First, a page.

NW sparklers start to shine
Wine columnist Paul Gregutt says that in the past couple of years not one but two boutique wineries have debuted in Washington committed to making méthode champenoise (traditional method) bubbly in both standard and not-so-standard styles.
Special to the Seattle Times
Pick of the week
Treveri Cellars Brut Chardonnay; $14. A chardonnay-based sparkler, this rich, concentrated wine has a luscious mix of apricot, peach and papaya flavors in a creamy, textural setting. Exceptional length and development in the glass, which keeps bringing in nuances such as vanilla and pepper. (Distributed by Cordon)
TRADITIONAL-METHOD sparkling wines are notoriously difficult and costly to produce, which is why so few commercial wineries have been dedicated to such bubbly here in the Pacific Northwest. An early attempt was Newton & Newton, long ago reinvented as DiStefano and out of the fizz biz. Mountain Dome has a long history in the Spokane area, with occasional breakthrough successes.
In Oregon, Argyle has become an institution, and its best wines — such as the 2001 'Extended Tirage,' released a decade after the vintage — can compete with real Champagne. Soter Vineyards, priced at the high end for domestic bubbly, makes limited amounts of a very well-regarded brut and brut rosé.
For everyday enjoyment, there are the Domaine Ste. Michelle wines, a competent and relatively cheap lineup, with a vintage-dated tête de cuvée called Luxe. But in the past couple of years not one but two boutique wineries have debuted in Washington committed to making méthode champenoise (traditional method) bubbly in both standard and not-so-standard styles.
Tru Cellars opened on Main Street in downtown Walla Walla a little more than two years ago, boasting that it is the only American sparkling-wine producer using actual Champagne barrels from France. Whether or not that is true, Tru has made some respectable sparklers, notably its blanc de blanc and single-vineyard (Celilo) blanc de blanc. The wines are priced comparably to French Champagne and sold primarily through the wine club (http://trucellars.com) and at the tasting room.
Yakima-based Treveri Cellars (www.trevericellars.com) is the newest on the scene and off to an excellent start (the wines were served at a White House reception last fall). Winemaker Juergen Grieb has been working with Washington grapes since the early 1980s, when he was hired shortly after taking his enology degree to work with the Langguth winery, an early riesling project on the Wahluke Slope.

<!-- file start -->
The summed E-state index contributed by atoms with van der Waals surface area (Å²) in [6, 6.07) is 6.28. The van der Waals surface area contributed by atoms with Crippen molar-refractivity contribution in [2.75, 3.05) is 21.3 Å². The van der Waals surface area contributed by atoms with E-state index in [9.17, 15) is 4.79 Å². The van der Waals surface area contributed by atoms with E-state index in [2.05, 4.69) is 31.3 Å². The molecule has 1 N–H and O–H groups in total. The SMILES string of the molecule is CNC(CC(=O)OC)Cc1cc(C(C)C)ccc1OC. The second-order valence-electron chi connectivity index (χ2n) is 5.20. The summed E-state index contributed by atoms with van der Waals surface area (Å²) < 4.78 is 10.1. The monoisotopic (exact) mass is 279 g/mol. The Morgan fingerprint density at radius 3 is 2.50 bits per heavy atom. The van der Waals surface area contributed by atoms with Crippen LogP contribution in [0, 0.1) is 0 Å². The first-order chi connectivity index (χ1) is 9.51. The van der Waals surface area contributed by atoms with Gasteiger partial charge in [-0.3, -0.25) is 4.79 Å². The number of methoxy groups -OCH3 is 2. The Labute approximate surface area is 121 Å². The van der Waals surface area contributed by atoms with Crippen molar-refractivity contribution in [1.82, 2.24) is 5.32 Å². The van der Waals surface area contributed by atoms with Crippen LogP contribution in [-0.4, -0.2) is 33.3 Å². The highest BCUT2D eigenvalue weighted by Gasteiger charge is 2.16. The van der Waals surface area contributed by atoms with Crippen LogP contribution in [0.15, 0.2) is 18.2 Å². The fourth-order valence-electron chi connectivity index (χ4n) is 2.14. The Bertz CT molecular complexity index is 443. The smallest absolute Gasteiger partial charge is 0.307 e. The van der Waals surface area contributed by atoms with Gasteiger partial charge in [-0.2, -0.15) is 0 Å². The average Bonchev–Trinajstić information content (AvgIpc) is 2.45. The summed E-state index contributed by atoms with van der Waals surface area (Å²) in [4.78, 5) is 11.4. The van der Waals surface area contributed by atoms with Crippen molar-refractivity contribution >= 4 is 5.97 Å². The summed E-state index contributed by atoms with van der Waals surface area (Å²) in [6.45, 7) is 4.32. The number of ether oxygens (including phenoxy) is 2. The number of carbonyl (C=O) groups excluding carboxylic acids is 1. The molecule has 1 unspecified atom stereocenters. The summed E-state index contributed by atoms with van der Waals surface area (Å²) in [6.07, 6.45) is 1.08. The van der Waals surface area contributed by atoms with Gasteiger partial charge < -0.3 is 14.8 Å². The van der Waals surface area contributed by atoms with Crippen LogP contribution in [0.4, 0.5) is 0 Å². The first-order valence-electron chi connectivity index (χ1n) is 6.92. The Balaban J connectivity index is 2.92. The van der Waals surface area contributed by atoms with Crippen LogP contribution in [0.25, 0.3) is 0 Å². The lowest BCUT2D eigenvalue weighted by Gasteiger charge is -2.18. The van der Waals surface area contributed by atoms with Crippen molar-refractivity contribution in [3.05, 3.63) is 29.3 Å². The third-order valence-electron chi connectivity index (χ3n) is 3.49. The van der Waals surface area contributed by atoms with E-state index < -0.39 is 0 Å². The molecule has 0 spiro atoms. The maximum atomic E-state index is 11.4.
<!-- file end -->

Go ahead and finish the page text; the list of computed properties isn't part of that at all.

I first encountered the Treveri Brut as part of a lineup in a blind tasting of vintage Champagnes. Someone had slipped it in as a ringer, so there was no clue that it was neither vintage nor Champagne. Amazingly, it showed very well, better than several of the pricier bottles in the flight.
In my own tasting, I put the more traditional Treveri wines in a mixed flight of sparkling wines from a number of New World producers. Once again the brut was the standout, a rich and creamy wine, elegantly styled. Made from chardonnay grapes, it retails for $14. The extra brut (drier still) was quite well made, in a crisp, lightly melony style well-suited to oyster-slurping.
But that's just the beginning.
Grieb makes sparkling wine out of a wide range of grapes, including riesling, gewurztraminer, pinot gris, Müller-Thurgau and syrah. They run up the sweetness scale from extra brut through brut, extra-sec, sec and demi-sec, but all are soundly made and attractively priced. Perhaps I am biased, but I don't find that any sparkling wine from nonstandard grapes can match the elegance and depth of those made from chardonnay and/or the black grapes — pinot noir and pinot meunier. But if I had to choose a favorite from the rest of the Treveri offerings, it would be the Gewurztraminer Demi-Sec Blanc de Blanc, a sweetly floral, intensely perfumed sparkler.
About Wine Adviser
My column is all about sharing the joy of exploring all the world of wine. I want to guide people to make inspired choices, and encourage them to try as many different styles of wine as they can. I will always seek out the best wines at the best prices. Wine Adviser runs on Sunday in Pacific Northwest Magazine.